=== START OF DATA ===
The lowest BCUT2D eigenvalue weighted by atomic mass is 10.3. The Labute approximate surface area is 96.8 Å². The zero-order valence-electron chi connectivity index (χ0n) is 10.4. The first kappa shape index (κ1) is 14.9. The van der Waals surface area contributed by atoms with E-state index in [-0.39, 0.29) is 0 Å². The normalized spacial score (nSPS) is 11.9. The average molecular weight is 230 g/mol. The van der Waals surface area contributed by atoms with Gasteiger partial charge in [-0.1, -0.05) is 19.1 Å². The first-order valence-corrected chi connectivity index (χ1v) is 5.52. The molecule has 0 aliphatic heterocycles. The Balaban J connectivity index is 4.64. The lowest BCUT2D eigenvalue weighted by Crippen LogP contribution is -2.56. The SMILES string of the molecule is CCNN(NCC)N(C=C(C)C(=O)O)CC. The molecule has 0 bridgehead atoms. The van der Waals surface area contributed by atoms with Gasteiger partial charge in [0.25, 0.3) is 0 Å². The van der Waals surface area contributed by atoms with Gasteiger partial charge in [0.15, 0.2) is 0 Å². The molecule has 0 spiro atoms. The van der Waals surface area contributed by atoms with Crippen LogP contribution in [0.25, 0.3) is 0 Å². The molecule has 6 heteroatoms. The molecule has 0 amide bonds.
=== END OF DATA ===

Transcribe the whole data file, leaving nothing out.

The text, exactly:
The lowest BCUT2D eigenvalue weighted by atomic mass is 10.3. The Labute approximate surface area is 96.8 Å². The zero-order valence-electron chi connectivity index (χ0n) is 10.4. The first kappa shape index (κ1) is 14.9. The van der Waals surface area contributed by atoms with E-state index in [-0.39, 0.29) is 0 Å². The normalized spacial score (nSPS) is 11.9. The average molecular weight is 230 g/mol. The van der Waals surface area contributed by atoms with Gasteiger partial charge in [-0.1, -0.05) is 19.1 Å². The first-order valence-corrected chi connectivity index (χ1v) is 5.52. The molecule has 0 aliphatic heterocycles. The Balaban J connectivity index is 4.64. The lowest BCUT2D eigenvalue weighted by Crippen LogP contribution is -2.56. The SMILES string of the molecule is CCNN(NCC)N(C=C(C)C(=O)O)CC. The molecule has 0 bridgehead atoms. The van der Waals surface area contributed by atoms with Gasteiger partial charge in [0.25, 0.3) is 0 Å². The van der Waals surface area contributed by atoms with Gasteiger partial charge in [0.15, 0.2) is 0 Å². The molecule has 0 spiro atoms. The van der Waals surface area contributed by atoms with Crippen LogP contribution in [0.25, 0.3) is 0 Å². The molecule has 6 heteroatoms. The molecule has 0 amide bonds.